Snips have long, narrow blades that allow you to get into tight spaces and make precise cuts without damaging other parts of the plant - I really like to use them for deadheading and harvesting, but they're also a valuable tool in the cut flower garden and for florists. In Japan, they are used for needling pines.
Snips are not as strong as secateurs, they are intended for light snipping work and soft green stems. They're much lighter than secateurs so there's less strain on your cutting hand when you're using them for long periods of time. I keep mine right beside my secateurs in my holster so I always have the right tool at my disposal.
There are many inexpensive snips on the market, but they generally have flimsy locking mechanisms that require two hands to use. If you are using snips frequently, it makes a difference to use a model that has the same one-handed locking mechanism as our secateurs.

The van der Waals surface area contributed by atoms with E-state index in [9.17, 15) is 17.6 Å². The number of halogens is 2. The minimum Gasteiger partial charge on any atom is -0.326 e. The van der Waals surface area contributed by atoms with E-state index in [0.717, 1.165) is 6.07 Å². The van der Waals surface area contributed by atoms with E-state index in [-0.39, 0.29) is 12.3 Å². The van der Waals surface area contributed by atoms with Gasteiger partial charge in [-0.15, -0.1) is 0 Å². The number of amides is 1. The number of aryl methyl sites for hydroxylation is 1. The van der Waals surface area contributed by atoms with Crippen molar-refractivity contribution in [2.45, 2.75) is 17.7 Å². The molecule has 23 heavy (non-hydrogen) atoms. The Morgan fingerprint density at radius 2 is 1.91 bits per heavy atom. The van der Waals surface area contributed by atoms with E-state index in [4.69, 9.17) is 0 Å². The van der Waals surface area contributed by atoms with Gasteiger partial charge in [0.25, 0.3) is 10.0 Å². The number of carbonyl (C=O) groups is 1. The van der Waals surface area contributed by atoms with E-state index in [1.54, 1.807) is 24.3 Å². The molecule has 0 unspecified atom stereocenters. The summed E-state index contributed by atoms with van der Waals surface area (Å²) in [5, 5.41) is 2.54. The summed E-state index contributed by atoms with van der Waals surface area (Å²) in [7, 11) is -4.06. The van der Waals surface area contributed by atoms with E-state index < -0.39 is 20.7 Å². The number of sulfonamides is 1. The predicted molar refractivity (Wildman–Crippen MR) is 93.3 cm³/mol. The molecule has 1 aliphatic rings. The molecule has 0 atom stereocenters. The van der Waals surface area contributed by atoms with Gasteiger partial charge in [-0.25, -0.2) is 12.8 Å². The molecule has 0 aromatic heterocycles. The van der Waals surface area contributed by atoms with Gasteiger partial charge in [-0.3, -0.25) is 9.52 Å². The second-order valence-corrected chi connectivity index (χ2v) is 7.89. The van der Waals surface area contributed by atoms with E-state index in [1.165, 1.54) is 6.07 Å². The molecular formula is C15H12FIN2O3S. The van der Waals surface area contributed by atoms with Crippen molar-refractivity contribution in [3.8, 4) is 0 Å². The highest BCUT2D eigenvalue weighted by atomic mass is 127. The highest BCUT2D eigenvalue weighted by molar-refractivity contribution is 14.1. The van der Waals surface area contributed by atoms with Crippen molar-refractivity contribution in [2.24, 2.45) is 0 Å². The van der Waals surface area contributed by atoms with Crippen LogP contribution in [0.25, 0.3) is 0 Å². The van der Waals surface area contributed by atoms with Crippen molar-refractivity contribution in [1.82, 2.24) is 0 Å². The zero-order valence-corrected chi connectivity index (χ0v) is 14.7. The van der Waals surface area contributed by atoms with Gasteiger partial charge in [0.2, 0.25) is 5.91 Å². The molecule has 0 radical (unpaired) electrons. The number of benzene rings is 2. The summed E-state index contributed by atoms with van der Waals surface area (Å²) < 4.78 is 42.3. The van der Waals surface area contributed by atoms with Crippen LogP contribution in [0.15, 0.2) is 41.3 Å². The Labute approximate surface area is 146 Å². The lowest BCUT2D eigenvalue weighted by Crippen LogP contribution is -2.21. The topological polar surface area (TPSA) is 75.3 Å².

Keep them locked when not in use so you don't poke yourself with the very pointy, sharp tips. Or, better yet, keep them in a holster and out of the compost heap!
Niwaki #1000 grit sharpening stone is recommended for this model.
- KA70 carbon steel
- blade length: 2.4" (62mm)
- total length: 8" (205mm)
- weight: 0.45lbs (200g)
- comes with a spare spring
- made in Sanjo, Japan